This woodcut of Dürer’s occupies almost the entire title page and consists of two scenes that are vertically arranged. The upper compartment shows figures in fools’ caps — shaped like donkey’s ears and adorned with bells — riding a cart pulled by horses and being guided by fools. This uppermost register also has the book’s title, “The Ship of Fools” (“Das Narren Schiff”), carved on the same woodblock as the image. In the lower section, three boats of yelling and singing rowdy fools set out for their destination, “The Land of Fools” (“Ad Narragoniam”), as indicated in the caption. Attentive viewers may find it odd that two different allegorical subjects, both the multiple ships of fools and a single cart of fools, are juxtaposed in this original title cut of 1494. It differs greatly from the better-known title cuts of later years, all of which utilize the image of only a large ship of fools, thus visualizing the book’s title verbatim. This seemingly dissonant title cut of 1494, however, confirms that Dürer was indeed well aware of the structure and themes of Brant’s original German text at the time of its conception and original publication.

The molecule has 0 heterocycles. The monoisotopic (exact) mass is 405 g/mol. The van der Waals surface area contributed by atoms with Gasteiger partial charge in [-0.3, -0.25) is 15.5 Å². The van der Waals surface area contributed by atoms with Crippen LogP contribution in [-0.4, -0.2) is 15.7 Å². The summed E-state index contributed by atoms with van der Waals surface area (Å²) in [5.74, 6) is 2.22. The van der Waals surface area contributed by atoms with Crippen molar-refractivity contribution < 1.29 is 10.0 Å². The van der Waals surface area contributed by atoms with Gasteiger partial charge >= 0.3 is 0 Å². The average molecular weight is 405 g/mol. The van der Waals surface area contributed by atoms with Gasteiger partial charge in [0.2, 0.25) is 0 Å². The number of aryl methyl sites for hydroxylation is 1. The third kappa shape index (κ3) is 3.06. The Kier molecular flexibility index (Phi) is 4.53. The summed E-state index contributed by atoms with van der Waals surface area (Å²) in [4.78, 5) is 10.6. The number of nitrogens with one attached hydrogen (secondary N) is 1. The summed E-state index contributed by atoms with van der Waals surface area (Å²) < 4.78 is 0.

Despite the book’s title, in Brant’s original text, the idea of a ‘ship’ is not central, but rather, incidental. As noteworthy as the ship is, it is only one amongst a number of diverse motifs including a cart, a dance, a wheel of fortune, a net, a mirror, and a bagpipe. The ship motif became the book’s foremost leitmotif only when, while being translated into Latin, Jacob Locher, Brant’s pupil, extensively rearranged and revised Brant’s text to give it a semblance of unity, which was found lacking in Brant’s original. This Latin edition, translated and edited by Locher and first published by Bergmann von Olpe in 1497, became the standard version of The Ship of Fools’ text that was repeatedly copied in all following editions and translations.